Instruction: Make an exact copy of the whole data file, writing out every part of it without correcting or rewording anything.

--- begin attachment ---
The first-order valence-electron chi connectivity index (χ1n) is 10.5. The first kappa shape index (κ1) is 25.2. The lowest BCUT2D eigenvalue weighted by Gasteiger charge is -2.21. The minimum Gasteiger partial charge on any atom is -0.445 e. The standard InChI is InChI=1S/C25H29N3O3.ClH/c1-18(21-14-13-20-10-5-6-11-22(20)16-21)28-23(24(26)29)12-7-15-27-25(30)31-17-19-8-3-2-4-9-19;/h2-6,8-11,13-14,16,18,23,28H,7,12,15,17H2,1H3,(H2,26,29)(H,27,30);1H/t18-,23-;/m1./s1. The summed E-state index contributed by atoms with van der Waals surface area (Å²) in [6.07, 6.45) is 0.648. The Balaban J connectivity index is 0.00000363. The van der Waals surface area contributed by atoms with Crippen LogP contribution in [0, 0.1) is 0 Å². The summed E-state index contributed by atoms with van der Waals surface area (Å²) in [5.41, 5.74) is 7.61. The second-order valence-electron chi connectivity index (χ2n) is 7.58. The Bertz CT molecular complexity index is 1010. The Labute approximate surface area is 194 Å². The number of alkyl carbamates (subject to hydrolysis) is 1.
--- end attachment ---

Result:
The first-order valence-electron chi connectivity index (χ1n) is 10.5. The first kappa shape index (κ1) is 25.2. The lowest BCUT2D eigenvalue weighted by Gasteiger charge is -2.21. The minimum Gasteiger partial charge on any atom is -0.445 e. The standard InChI is InChI=1S/C25H29N3O3.ClH/c1-18(21-14-13-20-10-5-6-11-22(20)16-21)28-23(24(26)29)12-7-15-27-25(30)31-17-19-8-3-2-4-9-19;/h2-6,8-11,13-14,16,18,23,28H,7,12,15,17H2,1H3,(H2,26,29)(H,27,30);1H/t18-,23-;/m1./s1. The summed E-state index contributed by atoms with van der Waals surface area (Å²) in [6.07, 6.45) is 0.648. The Balaban J connectivity index is 0.00000363. The van der Waals surface area contributed by atoms with Crippen LogP contribution in [0, 0.1) is 0 Å². The summed E-state index contributed by atoms with van der Waals surface area (Å²) in [5.41, 5.74) is 7.61. The second-order valence-electron chi connectivity index (χ2n) is 7.58. The Bertz CT molecular complexity index is 1010. The Labute approximate surface area is 194 Å². The number of alkyl carbamates (subject to hydrolysis) is 1.